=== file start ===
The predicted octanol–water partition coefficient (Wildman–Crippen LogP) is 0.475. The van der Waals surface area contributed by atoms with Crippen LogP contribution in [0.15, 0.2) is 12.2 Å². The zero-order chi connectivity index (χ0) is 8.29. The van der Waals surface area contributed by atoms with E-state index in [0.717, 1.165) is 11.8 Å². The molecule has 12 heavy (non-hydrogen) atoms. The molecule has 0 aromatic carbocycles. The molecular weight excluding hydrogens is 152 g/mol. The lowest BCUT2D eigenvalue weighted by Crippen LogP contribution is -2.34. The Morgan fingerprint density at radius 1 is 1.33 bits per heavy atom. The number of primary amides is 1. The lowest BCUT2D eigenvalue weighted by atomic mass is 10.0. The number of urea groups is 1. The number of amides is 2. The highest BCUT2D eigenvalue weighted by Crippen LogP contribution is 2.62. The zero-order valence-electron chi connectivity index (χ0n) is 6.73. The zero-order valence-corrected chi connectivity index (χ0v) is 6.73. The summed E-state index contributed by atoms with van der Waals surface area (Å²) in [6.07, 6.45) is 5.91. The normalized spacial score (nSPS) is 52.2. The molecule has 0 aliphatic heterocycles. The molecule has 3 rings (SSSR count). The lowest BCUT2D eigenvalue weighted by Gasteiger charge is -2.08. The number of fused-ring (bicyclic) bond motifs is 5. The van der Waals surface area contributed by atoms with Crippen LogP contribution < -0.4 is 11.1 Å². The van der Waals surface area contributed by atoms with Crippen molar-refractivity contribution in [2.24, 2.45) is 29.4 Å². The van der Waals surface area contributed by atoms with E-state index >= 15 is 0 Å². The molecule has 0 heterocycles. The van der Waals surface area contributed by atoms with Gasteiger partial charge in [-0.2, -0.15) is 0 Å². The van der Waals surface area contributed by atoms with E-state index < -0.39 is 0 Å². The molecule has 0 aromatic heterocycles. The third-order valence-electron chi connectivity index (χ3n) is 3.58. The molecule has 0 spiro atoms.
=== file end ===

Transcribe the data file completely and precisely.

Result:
The predicted octanol–water partition coefficient (Wildman–Crippen LogP) is 0.475. The van der Waals surface area contributed by atoms with Crippen LogP contribution in [0.15, 0.2) is 12.2 Å². The zero-order chi connectivity index (χ0) is 8.29. The van der Waals surface area contributed by atoms with E-state index in [0.717, 1.165) is 11.8 Å². The molecule has 12 heavy (non-hydrogen) atoms. The molecule has 0 aromatic carbocycles. The molecular weight excluding hydrogens is 152 g/mol. The lowest BCUT2D eigenvalue weighted by Crippen LogP contribution is -2.34. The Morgan fingerprint density at radius 1 is 1.33 bits per heavy atom. The number of primary amides is 1. The lowest BCUT2D eigenvalue weighted by atomic mass is 10.0. The number of urea groups is 1. The number of amides is 2. The highest BCUT2D eigenvalue weighted by Crippen LogP contribution is 2.62. The zero-order valence-electron chi connectivity index (χ0n) is 6.73. The zero-order valence-corrected chi connectivity index (χ0v) is 6.73. The summed E-state index contributed by atoms with van der Waals surface area (Å²) in [6.07, 6.45) is 5.91. The normalized spacial score (nSPS) is 52.2. The molecule has 0 aliphatic heterocycles. The molecule has 3 rings (SSSR count). The lowest BCUT2D eigenvalue weighted by Gasteiger charge is -2.08. The number of fused-ring (bicyclic) bond motifs is 5. The van der Waals surface area contributed by atoms with Crippen LogP contribution < -0.4 is 11.1 Å². The van der Waals surface area contributed by atoms with Crippen molar-refractivity contribution in [2.24, 2.45) is 29.4 Å². The van der Waals surface area contributed by atoms with E-state index >= 15 is 0 Å². The molecule has 0 heterocycles. The van der Waals surface area contributed by atoms with Gasteiger partial charge in [-0.2, -0.15) is 0 Å². The van der Waals surface area contributed by atoms with E-state index < -0.39 is 0 Å². The molecule has 0 aromatic heterocycles. The third-order valence-electron chi connectivity index (χ3n) is 3.58. The molecule has 0 spiro atoms.